by Kathleen Adamson, August 30, 2021
Care of: Letters Connections and Cures, Ivan Coyote, McClelland & Stewart, June 8, 2021, 256 pp., $18.89
Ivan Coyote knows our relationship with communication technology has drastically changed over the past decade. Online interactions have become the norm. First, because it was fashionable, and now, because it is necessary. While a few have welcomed this shift, many others mourn it. The question persists. What is the best way to foster restorative, true connection at a distance? Is it an online wine tasting, a religious service over the radio?
For Ivan Coyote, the answer was writing letters.
As a performer, Coyote spent most of the 21st century travelling, but was stopped short by pandemic travel restrictions. This book is a record of what happened next. Coyote began to work through a stack of unanswered correspondence, writing and mailing letters by hand. The 20 letters in this book have an essay-like quality. It’s impossible not to get philosophical when you’re writing a monologue, even if it is directed at one other person, this letters are intimate, with a warm, vulnerable roughness that is pleasant to read. The people to whom Coyote is replying are friends of friends, strangers met at shows, remind us of an in-person ‘social network’, the origins of social media. It feels comfortingly close. Through this network of relationships, Coyote’s letters explore the meaning of ‘chosen family,’ those friends who, over time, come to take on the role of family. They drive to hospital appointments, look after grown children in other cities, grieve with you.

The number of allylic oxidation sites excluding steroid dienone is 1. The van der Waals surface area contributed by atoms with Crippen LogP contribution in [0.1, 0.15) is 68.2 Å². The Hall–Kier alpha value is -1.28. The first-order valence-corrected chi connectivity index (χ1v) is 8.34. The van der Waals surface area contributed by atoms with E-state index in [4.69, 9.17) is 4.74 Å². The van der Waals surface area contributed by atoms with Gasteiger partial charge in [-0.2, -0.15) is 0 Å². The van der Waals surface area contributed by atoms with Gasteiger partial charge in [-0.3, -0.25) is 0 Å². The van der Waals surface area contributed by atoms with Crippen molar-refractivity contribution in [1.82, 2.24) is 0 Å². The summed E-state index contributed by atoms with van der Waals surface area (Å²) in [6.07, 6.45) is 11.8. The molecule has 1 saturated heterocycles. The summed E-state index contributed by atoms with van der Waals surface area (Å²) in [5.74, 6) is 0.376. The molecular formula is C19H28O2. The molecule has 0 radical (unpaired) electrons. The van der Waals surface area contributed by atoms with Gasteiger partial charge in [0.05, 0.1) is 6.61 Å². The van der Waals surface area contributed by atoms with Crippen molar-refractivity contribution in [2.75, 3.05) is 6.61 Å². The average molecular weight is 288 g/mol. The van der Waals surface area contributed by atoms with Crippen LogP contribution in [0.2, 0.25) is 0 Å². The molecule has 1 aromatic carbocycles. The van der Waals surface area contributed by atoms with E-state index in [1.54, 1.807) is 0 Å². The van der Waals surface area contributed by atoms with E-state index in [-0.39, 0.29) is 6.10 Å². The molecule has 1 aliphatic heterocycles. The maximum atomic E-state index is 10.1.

Reading these 20 letters has the calm pace of handwritten text, with the slight urgency of a confession. It is a useful reminder of the power of long-form, personal texts, which is also contributing to the increased popularity of journalistic ‘newsletters,’ a point Benjamin Miller makes in the context of social media in his book The 100-year PR Plan, reviewed here by me on May 13, 2021!).
Kathleen Adamson is a musician, composer, academic, and community activist based in Montreal, Canada.
More reviews by Kathleen Adamson
Marcus Aurelius: No abstracted ponderer July 8, 2021